Statue of San Martin De Porres and San Antonio De Padua by Vidal A. Tampinco, and El Nino Jesus by Isabelo Tampinco.

Gallery IV or the Paintings of the Philippine Colonial Tradition of Portraiture exhibits more than 30 portraits that showcase the status of the living and memories of the dead. The portraits were the masterpiece of painters coming from two generations- Severino  Flavier Pablo, Justiniano Asuncion, Simon Flores Y de la Rosa, Isidro Arceo, Hilarion Asuncion y Eloriaga, Vicente Villase
ñor and other unknown artists.

A 19th-century oil canvas of a portrait of the Mother and Son of Sy Jao.
A portrait of a Mother and Daughter by Hilarion Asuncion Y Eloriaga.

Gallery V or the Homage of Dr. Jose Rizal display the sculptures and paintings made by the Philippine National Hero, Dr. Jose P. Rizal, and the artists who created paintings, portrait busts, and sculpture of the National Hero.

A copy of De La Imitacion De Cristo Y Menosprecio Del Mundo with Dr. Jose Rizal’s dedication to her wife, Josephine.

The Mother’s Revenge by Dr. Jose Rizal.
San Pablo el Ermitano by Jose Rizal.

Gallery VI is the Gallery of Paintings of Los Dos Pintores. Paintings made by Juan Luna and his friend and contemporary, 
Félix Resurrección Hidalgo.

Philippine Scene by Juan Luna
Don Luis Perez Dasmarinas and Fray Domingo de Salazar  by Felix Resurreccion Hidalgo.

Philippine Scene by Juan Luna.

The North Wing of the Museum, on the other hand, houses five galleries.

Gallery VIII is the Silvina and Juan C. Laya Hall. Exhibits on the hall were made by Filipino Artists who wants to show the painful and hard life during the Imperial Japanese Occupation during 1941 to 1945, liberation of the Philippines by American and Filipino forces and the damage that happened in Manila during the war.

A Plea for Freedom from Fear by  Fermin Gomez.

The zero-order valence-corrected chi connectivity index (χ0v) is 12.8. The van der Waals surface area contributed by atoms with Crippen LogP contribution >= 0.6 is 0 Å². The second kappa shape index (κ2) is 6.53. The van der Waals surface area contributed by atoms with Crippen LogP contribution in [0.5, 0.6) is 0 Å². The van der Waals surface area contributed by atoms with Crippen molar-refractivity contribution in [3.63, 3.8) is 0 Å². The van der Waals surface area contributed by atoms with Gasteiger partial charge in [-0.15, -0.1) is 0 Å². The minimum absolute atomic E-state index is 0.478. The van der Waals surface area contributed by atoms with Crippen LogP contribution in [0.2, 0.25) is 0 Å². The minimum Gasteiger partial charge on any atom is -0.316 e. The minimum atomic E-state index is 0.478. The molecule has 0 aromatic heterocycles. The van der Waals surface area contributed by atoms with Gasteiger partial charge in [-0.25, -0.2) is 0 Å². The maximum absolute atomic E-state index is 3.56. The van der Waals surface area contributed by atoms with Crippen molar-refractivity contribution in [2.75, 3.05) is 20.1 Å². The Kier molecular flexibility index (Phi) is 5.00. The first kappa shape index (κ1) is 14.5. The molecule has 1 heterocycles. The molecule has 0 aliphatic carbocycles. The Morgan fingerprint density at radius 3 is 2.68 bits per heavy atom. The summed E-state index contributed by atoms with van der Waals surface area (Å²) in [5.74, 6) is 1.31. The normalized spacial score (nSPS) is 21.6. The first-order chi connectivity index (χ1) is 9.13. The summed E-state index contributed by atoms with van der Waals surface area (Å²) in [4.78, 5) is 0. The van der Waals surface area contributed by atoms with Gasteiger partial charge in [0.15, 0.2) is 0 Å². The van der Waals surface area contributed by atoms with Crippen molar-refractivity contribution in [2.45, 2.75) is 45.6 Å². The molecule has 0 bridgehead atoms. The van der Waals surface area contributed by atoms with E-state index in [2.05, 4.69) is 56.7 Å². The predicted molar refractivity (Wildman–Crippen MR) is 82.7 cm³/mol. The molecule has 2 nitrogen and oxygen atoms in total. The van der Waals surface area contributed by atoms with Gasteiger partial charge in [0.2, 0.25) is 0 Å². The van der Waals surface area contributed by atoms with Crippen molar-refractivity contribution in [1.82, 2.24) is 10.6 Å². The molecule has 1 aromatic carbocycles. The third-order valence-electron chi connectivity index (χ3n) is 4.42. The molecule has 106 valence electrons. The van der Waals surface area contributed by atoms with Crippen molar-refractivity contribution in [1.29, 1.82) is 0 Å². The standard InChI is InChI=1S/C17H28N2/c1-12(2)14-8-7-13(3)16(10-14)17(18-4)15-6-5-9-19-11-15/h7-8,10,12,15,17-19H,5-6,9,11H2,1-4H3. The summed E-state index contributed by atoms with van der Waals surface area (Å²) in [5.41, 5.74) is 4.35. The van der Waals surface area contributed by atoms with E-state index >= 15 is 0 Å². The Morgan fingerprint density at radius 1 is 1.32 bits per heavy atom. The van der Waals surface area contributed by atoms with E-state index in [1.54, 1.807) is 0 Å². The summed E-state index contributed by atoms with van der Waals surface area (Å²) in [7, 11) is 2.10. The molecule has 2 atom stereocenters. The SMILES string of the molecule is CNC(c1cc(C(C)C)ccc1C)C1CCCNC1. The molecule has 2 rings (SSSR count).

Rape and Massacre in Ermita by Diosdado M. Lorenzo

Gallery IX are the collection of works of portraiture and Filipino types by artists under the classical realist school during 1903 to 1960 and works of artists that are the pioneer and prolific during that period. 

Portrait of Diosdado Macapagal as President and  Emmanuel Pelaez as Vice President by Isaac Eustaquio and Emilio Aguinaldo as Elder Statesman by Crispin Lopez.
Assorted studio furniture and items during the death of Fernando Amorsolo on April 24, 1972.

Gallery X is allotted to exhibit the Progress of Medicine in the Philippines. This hall houses the  National Artist Carlos “Botong” V. Francisco’s four large-scale painting of The Progress of Medicine in the Philippines that was once placed at the Philippine General Hospital entrance hall. The painting was, later on, declared a National Cultural Treasure and now being preserved by the museum.

One of the four large-scale painting of  Carlos “Botong” V. Francisco that was once placed at the Philippine General Hospital.

Gallery XI showcase the Drawings of Fernando C. Amorsolo. The gallery displays over 100 black-and-white pencil and ink sketches and oil studies of the National Artist before creating his masterpiece. Along with the sketches are the masterpiece of Amorsolo’s nephew, Cesar Amorsolo.

Various drawings of Fernando Amorsolo.

Gallery XII  houses the works of  National Artist of the Philippines for Sculpture, Guillermo E. Tolentino, collected by his family and Security Bank President Frederick Dy, Judy Araneta-Roxas, Ernesto and Araceli Salas, and Nestor Jordin.

Bust of Lapu-Lapu by Guillermo Tolentino.
Bust of former President Ferdinand Marcos.

The third level of the museum also has the North and South Wing Galleries and the prestigious Old Senate Session Hall

The Old Senate Session Hall was originally designed as a Museum but later on changed into the Senate Session Hall. Filipino Sculptor, Isabelo L. Tampinco and his sons Angel and Vidal, designed everything in the hall with classical sculpture and with a twist of his own taste of traditional Western elements and motifs of the neoclassical style.To date, different exhibits are being displayed in the hall.

Flavors That Sail Across The Seas, an exhibit in the Old Senate Session Hall.
Relic of a food container.
Map of the Philippines in the eyes of Pedro Murillo Velarde.

On the hallway of South Wing, Philippine Abstraction from the 1960s to 1980s that feature Artists from The Manila International Airport Authority  Collection and National Museum Collection were displayed.

Social Cancer by Jaime Montero
The 1960s to 1980s Philippine Abstract by prestigious Filipino Artist.
Gayuma or Enchantment by Cenon Rivera.

Gallery XIV is the Pillars of Philippine Modernism. This gallery exhibits  Philippine modern art from the 1920s to 1970s. Artist featured in this gallery are Victorio C. Edades, an artist who started the Modern Art in the Philippines,  paintings of Manuel Rodriguez Sr., Juvenal Sanso, Galo Ocampo and sculptures of Jose Alcantara and Philippine National Artist for Sculpture, Napoleon Abueva.

The Family by Napoleon Abueva.
Holy Family by Federico Estrada.